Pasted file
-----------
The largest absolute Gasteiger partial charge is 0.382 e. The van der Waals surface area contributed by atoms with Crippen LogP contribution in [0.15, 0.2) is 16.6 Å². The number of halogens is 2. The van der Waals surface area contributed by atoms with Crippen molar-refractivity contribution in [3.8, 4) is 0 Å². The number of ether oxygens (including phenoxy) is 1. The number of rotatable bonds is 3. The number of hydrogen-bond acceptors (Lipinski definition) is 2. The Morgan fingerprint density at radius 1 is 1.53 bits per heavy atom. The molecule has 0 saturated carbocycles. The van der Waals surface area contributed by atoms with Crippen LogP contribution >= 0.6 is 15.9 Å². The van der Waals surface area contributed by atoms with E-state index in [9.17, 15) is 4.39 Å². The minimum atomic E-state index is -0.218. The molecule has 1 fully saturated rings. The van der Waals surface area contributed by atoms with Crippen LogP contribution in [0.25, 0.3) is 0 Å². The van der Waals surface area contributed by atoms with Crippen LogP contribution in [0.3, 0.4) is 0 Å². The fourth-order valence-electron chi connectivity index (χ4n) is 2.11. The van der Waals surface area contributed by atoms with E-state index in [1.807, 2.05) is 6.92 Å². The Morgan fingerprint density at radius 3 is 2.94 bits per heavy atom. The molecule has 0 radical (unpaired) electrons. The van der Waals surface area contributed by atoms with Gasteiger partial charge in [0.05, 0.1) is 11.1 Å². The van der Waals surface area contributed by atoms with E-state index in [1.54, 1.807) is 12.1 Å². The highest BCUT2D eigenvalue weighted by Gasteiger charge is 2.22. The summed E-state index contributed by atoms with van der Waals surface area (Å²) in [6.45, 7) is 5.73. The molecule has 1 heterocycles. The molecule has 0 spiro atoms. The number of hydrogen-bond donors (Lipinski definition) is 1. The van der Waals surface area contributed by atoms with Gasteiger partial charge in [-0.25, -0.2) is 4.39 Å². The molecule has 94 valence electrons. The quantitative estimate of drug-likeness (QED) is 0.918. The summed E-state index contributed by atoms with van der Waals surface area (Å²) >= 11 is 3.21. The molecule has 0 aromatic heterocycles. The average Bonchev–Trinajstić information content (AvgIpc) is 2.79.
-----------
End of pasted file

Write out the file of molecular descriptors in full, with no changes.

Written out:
The largest absolute Gasteiger partial charge is 0.382 e. The van der Waals surface area contributed by atoms with Crippen LogP contribution in [0.15, 0.2) is 16.6 Å². The number of halogens is 2. The van der Waals surface area contributed by atoms with Crippen molar-refractivity contribution in [3.8, 4) is 0 Å². The number of ether oxygens (including phenoxy) is 1. The number of rotatable bonds is 3. The number of hydrogen-bond acceptors (Lipinski definition) is 2. The Morgan fingerprint density at radius 1 is 1.53 bits per heavy atom. The molecule has 0 saturated carbocycles. The van der Waals surface area contributed by atoms with Crippen LogP contribution >= 0.6 is 15.9 Å². The van der Waals surface area contributed by atoms with E-state index in [9.17, 15) is 4.39 Å². The minimum atomic E-state index is -0.218. The molecule has 1 fully saturated rings. The van der Waals surface area contributed by atoms with Crippen LogP contribution in [0.25, 0.3) is 0 Å². The van der Waals surface area contributed by atoms with Crippen LogP contribution in [0.3, 0.4) is 0 Å². The fourth-order valence-electron chi connectivity index (χ4n) is 2.11. The van der Waals surface area contributed by atoms with E-state index in [1.807, 2.05) is 6.92 Å². The Morgan fingerprint density at radius 3 is 2.94 bits per heavy atom. The molecule has 0 radical (unpaired) electrons. The van der Waals surface area contributed by atoms with Gasteiger partial charge in [0.05, 0.1) is 11.1 Å². The van der Waals surface area contributed by atoms with E-state index in [1.54, 1.807) is 12.1 Å². The highest BCUT2D eigenvalue weighted by Gasteiger charge is 2.22. The summed E-state index contributed by atoms with van der Waals surface area (Å²) in [6.45, 7) is 5.73. The molecule has 1 heterocycles. The molecule has 0 spiro atoms. The number of hydrogen-bond donors (Lipinski definition) is 1. The van der Waals surface area contributed by atoms with Gasteiger partial charge in [-0.25, -0.2) is 4.39 Å². The molecule has 94 valence electrons. The quantitative estimate of drug-likeness (QED) is 0.918. The summed E-state index contributed by atoms with van der Waals surface area (Å²) >= 11 is 3.21. The molecule has 0 aromatic heterocycles. The average Bonchev–Trinajstić information content (AvgIpc) is 2.79.